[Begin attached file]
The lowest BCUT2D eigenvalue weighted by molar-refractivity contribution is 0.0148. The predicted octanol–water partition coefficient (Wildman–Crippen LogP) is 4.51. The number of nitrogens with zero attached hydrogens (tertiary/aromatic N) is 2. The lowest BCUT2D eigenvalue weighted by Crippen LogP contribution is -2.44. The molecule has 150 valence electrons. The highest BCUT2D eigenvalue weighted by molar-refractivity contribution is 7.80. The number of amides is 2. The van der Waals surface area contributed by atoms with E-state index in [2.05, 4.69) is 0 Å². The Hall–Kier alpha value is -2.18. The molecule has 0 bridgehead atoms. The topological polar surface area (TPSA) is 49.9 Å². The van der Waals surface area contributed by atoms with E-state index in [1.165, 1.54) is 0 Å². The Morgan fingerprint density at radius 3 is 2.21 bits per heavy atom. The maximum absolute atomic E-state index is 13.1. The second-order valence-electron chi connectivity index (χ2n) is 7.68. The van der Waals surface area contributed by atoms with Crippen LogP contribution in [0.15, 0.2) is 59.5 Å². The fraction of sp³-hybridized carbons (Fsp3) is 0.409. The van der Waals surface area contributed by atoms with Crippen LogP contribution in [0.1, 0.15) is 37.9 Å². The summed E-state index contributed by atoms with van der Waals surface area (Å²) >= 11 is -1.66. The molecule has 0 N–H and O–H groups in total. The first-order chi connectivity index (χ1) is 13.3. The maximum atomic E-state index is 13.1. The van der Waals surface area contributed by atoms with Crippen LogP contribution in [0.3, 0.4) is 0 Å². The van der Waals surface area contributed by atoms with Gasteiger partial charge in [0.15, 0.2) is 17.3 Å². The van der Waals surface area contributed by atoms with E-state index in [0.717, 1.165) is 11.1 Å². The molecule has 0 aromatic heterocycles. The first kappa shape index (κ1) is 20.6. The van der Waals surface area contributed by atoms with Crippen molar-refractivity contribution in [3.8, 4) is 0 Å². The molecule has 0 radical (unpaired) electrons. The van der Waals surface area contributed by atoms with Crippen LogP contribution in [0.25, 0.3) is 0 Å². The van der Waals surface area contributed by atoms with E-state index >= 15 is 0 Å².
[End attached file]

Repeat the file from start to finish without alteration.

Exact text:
The lowest BCUT2D eigenvalue weighted by molar-refractivity contribution is 0.0148. The predicted octanol–water partition coefficient (Wildman–Crippen LogP) is 4.51. The number of nitrogens with zero attached hydrogens (tertiary/aromatic N) is 2. The lowest BCUT2D eigenvalue weighted by Crippen LogP contribution is -2.44. The molecule has 150 valence electrons. The highest BCUT2D eigenvalue weighted by molar-refractivity contribution is 7.80. The number of amides is 2. The van der Waals surface area contributed by atoms with E-state index in [2.05, 4.69) is 0 Å². The Hall–Kier alpha value is -2.18. The molecule has 0 bridgehead atoms. The topological polar surface area (TPSA) is 49.9 Å². The van der Waals surface area contributed by atoms with E-state index in [1.165, 1.54) is 0 Å². The Morgan fingerprint density at radius 3 is 2.21 bits per heavy atom. The maximum absolute atomic E-state index is 13.1. The second-order valence-electron chi connectivity index (χ2n) is 7.68. The van der Waals surface area contributed by atoms with Crippen LogP contribution in [0.15, 0.2) is 59.5 Å². The fraction of sp³-hybridized carbons (Fsp3) is 0.409. The van der Waals surface area contributed by atoms with Crippen LogP contribution in [0.1, 0.15) is 37.9 Å². The summed E-state index contributed by atoms with van der Waals surface area (Å²) >= 11 is -1.66. The molecule has 0 N–H and O–H groups in total. The first-order chi connectivity index (χ1) is 13.3. The maximum atomic E-state index is 13.1. The van der Waals surface area contributed by atoms with Crippen LogP contribution in [0.3, 0.4) is 0 Å². The van der Waals surface area contributed by atoms with Gasteiger partial charge in [0.15, 0.2) is 17.3 Å². The van der Waals surface area contributed by atoms with E-state index in [0.717, 1.165) is 11.1 Å². The molecule has 0 aromatic heterocycles. The first kappa shape index (κ1) is 20.6. The van der Waals surface area contributed by atoms with Crippen molar-refractivity contribution in [3.8, 4) is 0 Å². The molecule has 0 radical (unpaired) electrons. The van der Waals surface area contributed by atoms with Crippen LogP contribution in [0.25, 0.3) is 0 Å². The van der Waals surface area contributed by atoms with E-state index >= 15 is 0 Å².